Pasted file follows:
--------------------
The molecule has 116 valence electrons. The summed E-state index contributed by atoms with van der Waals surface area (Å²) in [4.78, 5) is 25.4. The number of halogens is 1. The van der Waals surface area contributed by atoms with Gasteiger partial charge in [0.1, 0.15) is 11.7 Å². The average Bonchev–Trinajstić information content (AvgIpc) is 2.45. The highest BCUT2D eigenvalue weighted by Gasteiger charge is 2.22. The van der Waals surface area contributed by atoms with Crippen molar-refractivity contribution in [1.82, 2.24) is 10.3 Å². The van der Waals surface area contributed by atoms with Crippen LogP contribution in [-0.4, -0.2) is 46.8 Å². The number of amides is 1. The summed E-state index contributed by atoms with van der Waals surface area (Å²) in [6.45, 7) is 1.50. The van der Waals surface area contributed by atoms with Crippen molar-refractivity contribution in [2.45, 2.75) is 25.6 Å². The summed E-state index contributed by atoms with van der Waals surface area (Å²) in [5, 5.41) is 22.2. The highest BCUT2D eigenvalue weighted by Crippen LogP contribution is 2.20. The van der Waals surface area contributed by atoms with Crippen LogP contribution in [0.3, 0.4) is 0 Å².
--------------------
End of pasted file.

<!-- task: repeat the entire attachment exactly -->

The molecule has 116 valence electrons. The summed E-state index contributed by atoms with van der Waals surface area (Å²) in [4.78, 5) is 25.4. The number of halogens is 1. The van der Waals surface area contributed by atoms with Gasteiger partial charge in [0.1, 0.15) is 11.7 Å². The average Bonchev–Trinajstić information content (AvgIpc) is 2.45. The highest BCUT2D eigenvalue weighted by Gasteiger charge is 2.22. The van der Waals surface area contributed by atoms with Crippen molar-refractivity contribution in [1.82, 2.24) is 10.3 Å². The van der Waals surface area contributed by atoms with Crippen LogP contribution in [-0.4, -0.2) is 46.8 Å². The number of amides is 1. The summed E-state index contributed by atoms with van der Waals surface area (Å²) in [6.45, 7) is 1.50. The van der Waals surface area contributed by atoms with Crippen molar-refractivity contribution in [2.45, 2.75) is 25.6 Å². The summed E-state index contributed by atoms with van der Waals surface area (Å²) in [5, 5.41) is 22.2. The highest BCUT2D eigenvalue weighted by Crippen LogP contribution is 2.20. The van der Waals surface area contributed by atoms with Crippen LogP contribution in [0.3, 0.4) is 0 Å².